a government position in Wash
The couple left Sunday for a
week’s visit in Chicago, before re
turning to their home.
fare on June 16th. Considerable
attention was focused on the
meeting when Congressman Alvin
E. O’Konski (R., Wis.) led a fight
to bar Mr. ^Wallace through a
Federal Court injunction.
The committee on tenure and
acadenmic freedom said Wednes
day it would ask the National Ed.
ucation Association for power to
investigate fully all dismissals of
school teachers.
Miss Helen T. Collins, New Ha
ven, Conn, chairman of the com
mittee s aid the decision was
reached after the committee and
set standards for academic free
dom. These would allow teachers
to present facts available on any
subject and to express personal
opinion so long as the students
were encouraged io reach their
own conclusions.
Miss Collins said the Rankin
Bill which would impose a fine of J
10 thousand dollars or jail term
of 10 years upon conviction for
Un-American activities might
work a hardship on teachers. It
holds it to be unlawful in any
course of teaching to advocate,
express of convey the impression
of sympathy with or approval of
Earlier Senator Robert A. Taft
of Ohio told the association that
“nothing in my opinion could be
more dangerous than the direction
of education from Washington.”
The bill he sponsored for Federal
aid for schools presented any di
rection by the Federal Govern
ment, he said
Negro GI Gets Life
Ass’ii Asks Clemency
gal Department today submitted a
petition for clemency to the Sec
retary of War in behalf of Osie T.
Brown, a Negro former Private
with the 3777th Quartermaster
Truck Company. Brown had been
tried by a General Court Martial
sitting at Reims, France, on July
12 1945 for alleged murder of a
white serviceman.
The petition pointed out that,
Brown should not have been con
victed of murder. Rather the cir_
cumstances show that the crime
should have been reduced to man.
slaughter and the sentence made
less severe than life imprisonment
which was originally levied
against him. Brown’s having been
denied (admission to a service,
men’s dance because he was a Ne’
gro, and having been struck on
the chin by a white soldier without
cause or provocation, probably
created a state of temporary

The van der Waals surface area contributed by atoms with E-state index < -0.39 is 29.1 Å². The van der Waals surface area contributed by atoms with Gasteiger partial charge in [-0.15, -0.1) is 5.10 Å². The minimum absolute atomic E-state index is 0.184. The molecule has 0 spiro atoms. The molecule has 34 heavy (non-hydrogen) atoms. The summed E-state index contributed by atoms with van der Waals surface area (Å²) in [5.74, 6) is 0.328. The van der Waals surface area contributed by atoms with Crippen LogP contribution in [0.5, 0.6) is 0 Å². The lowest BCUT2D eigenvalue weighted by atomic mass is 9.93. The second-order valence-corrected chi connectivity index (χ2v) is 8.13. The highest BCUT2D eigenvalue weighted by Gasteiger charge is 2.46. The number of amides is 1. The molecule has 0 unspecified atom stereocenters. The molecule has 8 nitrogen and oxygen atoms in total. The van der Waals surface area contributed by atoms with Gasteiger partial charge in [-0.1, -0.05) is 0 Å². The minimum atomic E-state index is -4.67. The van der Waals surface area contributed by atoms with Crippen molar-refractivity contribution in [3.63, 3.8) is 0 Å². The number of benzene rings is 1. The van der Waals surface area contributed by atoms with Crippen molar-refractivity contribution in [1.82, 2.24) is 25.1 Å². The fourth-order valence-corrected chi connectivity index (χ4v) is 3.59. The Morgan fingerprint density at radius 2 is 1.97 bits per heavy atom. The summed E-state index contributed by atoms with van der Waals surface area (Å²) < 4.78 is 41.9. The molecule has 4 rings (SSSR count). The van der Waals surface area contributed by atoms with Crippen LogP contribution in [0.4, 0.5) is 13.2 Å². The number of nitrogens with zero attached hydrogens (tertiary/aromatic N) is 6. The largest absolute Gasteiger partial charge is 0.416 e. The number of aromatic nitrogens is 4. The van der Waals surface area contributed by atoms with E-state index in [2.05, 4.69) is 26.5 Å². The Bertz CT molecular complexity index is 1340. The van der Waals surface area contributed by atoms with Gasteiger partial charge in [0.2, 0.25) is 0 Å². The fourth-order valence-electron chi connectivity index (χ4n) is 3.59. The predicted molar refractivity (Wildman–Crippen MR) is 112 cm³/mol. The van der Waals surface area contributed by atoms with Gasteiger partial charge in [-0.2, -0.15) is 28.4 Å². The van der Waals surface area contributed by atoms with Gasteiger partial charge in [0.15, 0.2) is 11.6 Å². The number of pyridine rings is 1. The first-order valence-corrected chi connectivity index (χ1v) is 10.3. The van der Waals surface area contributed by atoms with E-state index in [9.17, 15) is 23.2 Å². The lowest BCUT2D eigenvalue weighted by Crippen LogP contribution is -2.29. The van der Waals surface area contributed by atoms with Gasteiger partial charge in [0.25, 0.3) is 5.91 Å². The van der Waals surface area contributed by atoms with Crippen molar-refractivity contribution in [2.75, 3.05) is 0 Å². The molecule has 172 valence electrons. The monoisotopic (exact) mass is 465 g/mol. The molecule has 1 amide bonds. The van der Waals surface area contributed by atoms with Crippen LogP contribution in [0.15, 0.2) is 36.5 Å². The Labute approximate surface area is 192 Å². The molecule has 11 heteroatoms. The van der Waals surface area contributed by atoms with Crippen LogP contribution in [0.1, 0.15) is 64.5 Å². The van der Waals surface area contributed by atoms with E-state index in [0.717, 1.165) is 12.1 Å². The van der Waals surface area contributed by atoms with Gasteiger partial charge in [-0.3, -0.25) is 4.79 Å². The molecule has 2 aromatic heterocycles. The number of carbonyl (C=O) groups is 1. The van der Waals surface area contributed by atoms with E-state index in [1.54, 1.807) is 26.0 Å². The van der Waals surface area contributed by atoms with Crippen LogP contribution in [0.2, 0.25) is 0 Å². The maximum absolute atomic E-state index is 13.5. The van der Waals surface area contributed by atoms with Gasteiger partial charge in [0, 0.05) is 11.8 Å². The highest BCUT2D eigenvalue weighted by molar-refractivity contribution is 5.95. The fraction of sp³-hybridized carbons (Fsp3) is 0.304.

passion which prevented the pre.
meditation necessary for the crime
of murder, according to Franklin
Williams, NAACP assistant spec- ,
ial counsel who submitted the
It was urged that the clemency
board considering this case remit
the remaining portion of Brown’s
sentence to confinement and offer
him an opportunity to reenlist in
the service.
represents legion post
The American Legion Auxiliary
to Post No. 3 was represented by
the president and the 1st. vice
president Mrs. Pearl Brummell
and Mrs. Greta Wade, at the
Douglas County Convention held
at the American Legion Auxiliary
to Post No. 331 So. Omaha.
Police Sunday were holding a
man '.arrested in a card game
Saturday with an open knife in
his pocket.
Heads Delegation
The Civil Rights Congress has
announced a delegation to Wash
ington on Friday, July 18, to press
for enactment of Federal anti
lynch legislation before the end of
the present session. Pending leg
islation has been introduced in
the House by Representatives
Douglas and Repersentative Case
and in the Senate by Senator
Warge and Senator Morse,
The delegation will number at
least 150 persons, representing
CRC chapte»s in New York, De
troit, Cleveland, Pittsburgh, Phil
adelphia and other cities throug
out the country. All other organi
zations are urged to send addition
al delegates.
The one-day delegation will have
its headquarters at Friendship
House, 619 D st., S. E. Plans for
action include visits to Congress
men, Senators, Minority and Ma
jority Leaders of both House and
Senate, and the Chairman of the
Judiciary Committees of both
Dr. Forrest Oran Wiggins of
Indianapolis said he has accept
ed a permanent appointment as
the first Negro ever to be named
to the faculty of the University
of Minnesota.
Dr. Wiggins said he will be an
instructor in philosophy.
Congressman Chase Files
Petition to Further the
Consideration of Bill
Long1 Time Omaha
Resident Passes
Mr. Henry Thomas 47 2874 Map
le st„ a resident of Omaha depart
ed from this world on Friday July
11th. He had been employed by
the Swift Packing Co., for over 25
years; receiving his 25 year ser
vice pin and commendation for
faithful service to Swift and Co. a
littleover two years ago. During
his lifetime Mr. Thomas was a
active member of the Zion Usher
Board where he gave the same
faithful service as he rendered at
Swift & Co. Along with his mem
bership in Zion Church, member
of the Usher Board; he was a
faithful member and supporter of
various church auxiliars.
Those left to mourn this great
loss are as follows: Wife Mrs. Em
ma Thomas, daughter Miss Rozell
a Thomas, of Omaha, Sister Mrs.
Georgia Banks of St. Joseph Mo.,
Mrs. Beatrice Weaver, of St. Joe.
Mo., Brother Mr. Charlie Thomas
Sr., of St. Joe., Mo., Cousin Mrs.
Addie Floyd of New York City.
Mr. Henry Thomas funaral was
held on Tuesday July 15, 1947 at
4:30 p. m. from the Zion Baptist